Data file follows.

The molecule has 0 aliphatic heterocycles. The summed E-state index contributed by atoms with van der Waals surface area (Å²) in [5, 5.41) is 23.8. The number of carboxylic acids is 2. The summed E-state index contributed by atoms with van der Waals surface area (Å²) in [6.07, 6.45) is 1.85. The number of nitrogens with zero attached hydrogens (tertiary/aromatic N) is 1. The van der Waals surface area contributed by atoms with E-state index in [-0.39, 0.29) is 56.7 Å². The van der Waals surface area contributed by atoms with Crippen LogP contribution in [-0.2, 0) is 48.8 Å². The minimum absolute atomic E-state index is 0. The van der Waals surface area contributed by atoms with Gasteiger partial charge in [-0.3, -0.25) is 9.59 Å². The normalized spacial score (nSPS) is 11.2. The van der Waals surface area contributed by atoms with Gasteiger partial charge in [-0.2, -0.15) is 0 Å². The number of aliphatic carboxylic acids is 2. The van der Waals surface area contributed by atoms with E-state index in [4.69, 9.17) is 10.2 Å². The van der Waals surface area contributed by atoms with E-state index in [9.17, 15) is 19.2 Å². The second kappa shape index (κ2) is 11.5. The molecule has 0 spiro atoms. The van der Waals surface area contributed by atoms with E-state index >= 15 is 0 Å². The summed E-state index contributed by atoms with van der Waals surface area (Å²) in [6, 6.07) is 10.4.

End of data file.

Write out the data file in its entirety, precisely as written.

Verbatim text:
The molecule has 0 aliphatic heterocycles. The summed E-state index contributed by atoms with van der Waals surface area (Å²) in [5, 5.41) is 23.8. The number of carboxylic acids is 2. The summed E-state index contributed by atoms with van der Waals surface area (Å²) in [6.07, 6.45) is 1.85. The number of nitrogens with zero attached hydrogens (tertiary/aromatic N) is 1. The van der Waals surface area contributed by atoms with E-state index in [-0.39, 0.29) is 56.7 Å². The van der Waals surface area contributed by atoms with Crippen LogP contribution in [-0.2, 0) is 48.8 Å². The minimum absolute atomic E-state index is 0. The van der Waals surface area contributed by atoms with Gasteiger partial charge in [-0.3, -0.25) is 9.59 Å². The normalized spacial score (nSPS) is 11.2. The van der Waals surface area contributed by atoms with Gasteiger partial charge in [-0.2, -0.15) is 0 Å². The number of aliphatic carboxylic acids is 2. The van der Waals surface area contributed by atoms with E-state index in [4.69, 9.17) is 10.2 Å². The van der Waals surface area contributed by atoms with E-state index in [9.17, 15) is 19.2 Å². The second kappa shape index (κ2) is 11.5. The molecule has 0 spiro atoms. The van der Waals surface area contributed by atoms with E-state index >= 15 is 0 Å². The summed E-state index contributed by atoms with van der Waals surface area (Å²) in [6, 6.07) is 10.4.